Sergei Bortkiewicz: his life and music

Sergei Bortkiewicz: his life and music

Bortkiewicz described himself as a romantic and a melodist, and he had an emphatic aversion of what he called modern, atonal and cacophonous music. Bortkiewicz’s built his musical style on the structures and sounds of Chopin and Liszt, with the unmistakeable influences of Tchaikovsky, Rachmaninov and early Scriabin. Like Medtner, the essential characteristics of his style were already present in his earliest compositions, from around 1906, although his later music is more personal, poetic and nostalgic. Melody, harmony and structure were essential building blocks for his musical creations. His training with Van Ark, Liadov, Jadassohn, Piutti and Reisenauer ingrained a rigorous professionalism. His colourful and delicate imagination, his idiomatic pianowriting and sensitivity to his musical ideas, combined with his undisputed gift for melody, result in a style that is instantly recognizable, attractive and appealing to many listeners.

MORABA – suborbitaler Raumflug mit Höhenforschungsraketen und Ballonen

MORABA – suborbitaler Raumflug mit Höhenforschungsraketen und Ballonen

Die Mobile Raketenbasis (MORABA) ist eine Abteilung des DLR Raumflugbetrieb und Astronautentraining am Standort Oberpfaffenhofen.

Bereits seit den 60er Jahren führt die MORABA wissenschaftliche Höhenforschungsmissionen mit unbemannten Raketen und Ballons durch und entwickelt mechanische und elektrische Systeme.

Die Einsatzbereiche für Parabelflüge und Experimente unter Quasi-Schwerelosigkeit sind vielfältig – ob in Atmosphärenforschung, Astronomie, Geophysik, Materialwissenschaften oder Hyperschallforschung.

Für Planung, Vorbereitung und Durchführung der Höhenforschungsprojekte hat die MORABA eine einzigartige Mobile Infrastruktur und Hardware entwickelt, mit der im Prinzip innerhalb kurzer Zeit irgendwo auf der Erde eine Rakete gestartet werden kann.

Die Erfahrungen und Kompetenzen werden von nationalen und internationalen Einrichtungen, Industrie und Hochschulen geschätzt und gesucht.

Mobile Infrastruktur für Raketenstarts und Satelliten TT&C
Start Services
Startplätze
Technologien und Anwendungen für suborbitale Missionen

Die Erforschung biologischer, physikalischer sowie physiologischer Prozesse unter Schwerelosigkeit stellt ein wichtiges Thema aktueller Forschung dar. Die Erkenntnisse dienen einem besseren Verständnis unserer Welt.

Eine verhältnismäßig kostengünstige Möglichkeit, für längere Zeit Schwerelosigkeit zu erzeugen, sind Parabelflüge mit unbemannten Raketen. Die größten und stärksten von ihnen erreichen dabei Höhen bis über 800km, wobei sich für ca. 14 Minuten Schwerelosigkeit einstellt.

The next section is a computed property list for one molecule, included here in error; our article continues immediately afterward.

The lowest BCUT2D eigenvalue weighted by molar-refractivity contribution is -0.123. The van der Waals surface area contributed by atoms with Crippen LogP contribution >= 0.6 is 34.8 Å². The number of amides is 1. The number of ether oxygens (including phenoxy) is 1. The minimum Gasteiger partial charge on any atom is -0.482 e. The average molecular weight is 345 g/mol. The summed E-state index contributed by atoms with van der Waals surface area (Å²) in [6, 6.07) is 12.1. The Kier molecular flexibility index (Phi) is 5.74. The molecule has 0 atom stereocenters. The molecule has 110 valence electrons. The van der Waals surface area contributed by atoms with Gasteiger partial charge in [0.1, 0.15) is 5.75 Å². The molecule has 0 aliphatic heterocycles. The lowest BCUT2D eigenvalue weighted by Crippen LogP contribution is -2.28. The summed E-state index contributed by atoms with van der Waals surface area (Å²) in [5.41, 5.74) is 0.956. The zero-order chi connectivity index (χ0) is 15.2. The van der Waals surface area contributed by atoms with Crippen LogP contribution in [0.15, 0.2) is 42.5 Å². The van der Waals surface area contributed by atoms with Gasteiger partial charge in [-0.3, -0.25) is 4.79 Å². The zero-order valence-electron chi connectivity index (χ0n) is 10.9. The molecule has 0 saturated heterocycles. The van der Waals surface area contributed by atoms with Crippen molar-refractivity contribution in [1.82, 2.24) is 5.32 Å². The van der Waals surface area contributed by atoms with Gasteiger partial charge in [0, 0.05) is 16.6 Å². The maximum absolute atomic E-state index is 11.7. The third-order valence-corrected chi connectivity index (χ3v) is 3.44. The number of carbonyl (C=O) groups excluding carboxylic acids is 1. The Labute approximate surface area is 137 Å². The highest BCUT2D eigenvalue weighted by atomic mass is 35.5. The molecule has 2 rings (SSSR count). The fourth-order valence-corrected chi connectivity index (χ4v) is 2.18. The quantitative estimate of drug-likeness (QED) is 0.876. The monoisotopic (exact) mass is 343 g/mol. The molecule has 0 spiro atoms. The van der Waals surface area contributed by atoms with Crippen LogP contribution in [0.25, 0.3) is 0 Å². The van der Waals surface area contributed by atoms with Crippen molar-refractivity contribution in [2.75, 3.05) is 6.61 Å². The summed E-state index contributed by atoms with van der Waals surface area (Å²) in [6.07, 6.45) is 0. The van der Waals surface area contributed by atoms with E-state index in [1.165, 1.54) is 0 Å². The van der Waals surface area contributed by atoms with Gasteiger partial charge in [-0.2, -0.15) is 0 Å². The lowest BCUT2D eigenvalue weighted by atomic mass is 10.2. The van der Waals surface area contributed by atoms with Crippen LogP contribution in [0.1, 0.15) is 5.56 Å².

Unter Koordination der nationalen Weltraumagentur und der Leitung des DLR werden in enger Zusammenarbeit mit den Projektwissenschaftlern und der beteiligten Industrie nationale und internationale Raketen- und Ballonprojekte von der MORABA geplant und durchgeführt.

Abhängig von den wissenschaftlichen Zielen wird ein geeigneter Startplatz gewählt. Dieser wird mit Hilfe der mobilen Infrastruktur der MORABA (z.B. Startrampe, Empfangs- und Bahnverfolgungsstationen) ergänzt oder nach Bedarf voll ausgestattet.

Umgebaute, militärische oder konventionelle Raketenmotoren sowie alle erforderlichen mechanischen und elektrischen Unterstützungssysteme werden von der MORABA entwickelt, gefertigt und bereitgestellt. Für den Start dieser Raketen werden Stabilitäts-, Leistungs- und Flugbahnberechnungen durchgeführt, um die Sicherheit von Öffentlichkeit und Beteiligten sowie den Erfolg der Mission sicherzustellen.

Bob Bogash: Boeing Engineer

Bob Bogash: Boeing Engineer

On the air since 1958……….

First licensed in 1958 as WV2CHI, I maintained an avid interest in radios and electronics throughout my life, with many receivers in the house, and antennas sprouting from my various homes. However, I let my licenses lapse as, like many others, I pursued other things in life, and a career. I was able, however, to lug or place in storage virtually all of my original equipment. These days they’re called vintage, and are much in demand; hams call them “boat anchors!” After retirement, I returned to ham radio, dusted off my Morse Code, cleaned and refurbished many of my old pieces of gear, and took and passed 3 of the 4 available exams. Relicensed first as KE7BUL, and now as W7DDD (Whiskey Seven Triple Delta), I returned to the airwaves, with an evolving set of equipment and antennas. In the past few years, I have made well over 3000 contacts with hams in every part of the world, from the Queen Mary in Long Beach Harbor, to the Maldive Islands in the Indian Ocean, the Galapagos to Siberia, from Japan to Argentina, and literally all places in-between. I’ve worked all continents (except Antarctica) and all 50 states, most countries in Europe and South America, and had a lot of fun.